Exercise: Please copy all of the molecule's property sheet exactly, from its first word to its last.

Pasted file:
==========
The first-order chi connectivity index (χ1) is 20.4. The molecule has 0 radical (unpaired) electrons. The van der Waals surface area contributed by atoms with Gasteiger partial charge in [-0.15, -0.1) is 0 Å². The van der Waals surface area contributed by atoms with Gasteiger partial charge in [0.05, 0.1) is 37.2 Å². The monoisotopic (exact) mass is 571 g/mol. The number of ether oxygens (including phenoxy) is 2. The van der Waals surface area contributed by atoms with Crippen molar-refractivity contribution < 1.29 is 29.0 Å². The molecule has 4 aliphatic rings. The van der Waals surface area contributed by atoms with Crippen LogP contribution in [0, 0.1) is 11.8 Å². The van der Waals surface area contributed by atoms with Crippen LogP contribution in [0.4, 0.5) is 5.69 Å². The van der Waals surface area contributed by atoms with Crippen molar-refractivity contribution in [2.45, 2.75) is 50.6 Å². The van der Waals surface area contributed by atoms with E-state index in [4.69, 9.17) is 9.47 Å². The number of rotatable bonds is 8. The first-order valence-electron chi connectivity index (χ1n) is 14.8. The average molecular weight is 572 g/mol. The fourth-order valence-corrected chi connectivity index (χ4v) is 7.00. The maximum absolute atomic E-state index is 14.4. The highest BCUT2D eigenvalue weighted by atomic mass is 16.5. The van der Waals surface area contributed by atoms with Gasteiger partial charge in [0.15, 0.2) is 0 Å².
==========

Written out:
The first-order chi connectivity index (χ1) is 20.4. The molecule has 0 radical (unpaired) electrons. The van der Waals surface area contributed by atoms with Gasteiger partial charge in [-0.15, -0.1) is 0 Å². The van der Waals surface area contributed by atoms with Gasteiger partial charge in [0.05, 0.1) is 37.2 Å². The monoisotopic (exact) mass is 571 g/mol. The number of ether oxygens (including phenoxy) is 2. The van der Waals surface area contributed by atoms with Crippen molar-refractivity contribution < 1.29 is 29.0 Å². The molecule has 4 aliphatic rings. The van der Waals surface area contributed by atoms with Crippen LogP contribution in [0, 0.1) is 11.8 Å². The van der Waals surface area contributed by atoms with Crippen LogP contribution in [0.4, 0.5) is 5.69 Å². The van der Waals surface area contributed by atoms with Crippen molar-refractivity contribution in [2.45, 2.75) is 50.6 Å². The van der Waals surface area contributed by atoms with E-state index in [4.69, 9.17) is 9.47 Å². The number of rotatable bonds is 8. The first-order valence-electron chi connectivity index (χ1n) is 14.8. The average molecular weight is 572 g/mol. The fourth-order valence-corrected chi connectivity index (χ4v) is 7.00. The maximum absolute atomic E-state index is 14.4. The highest BCUT2D eigenvalue weighted by atomic mass is 16.5. The van der Waals surface area contributed by atoms with Gasteiger partial charge in [0.15, 0.2) is 0 Å².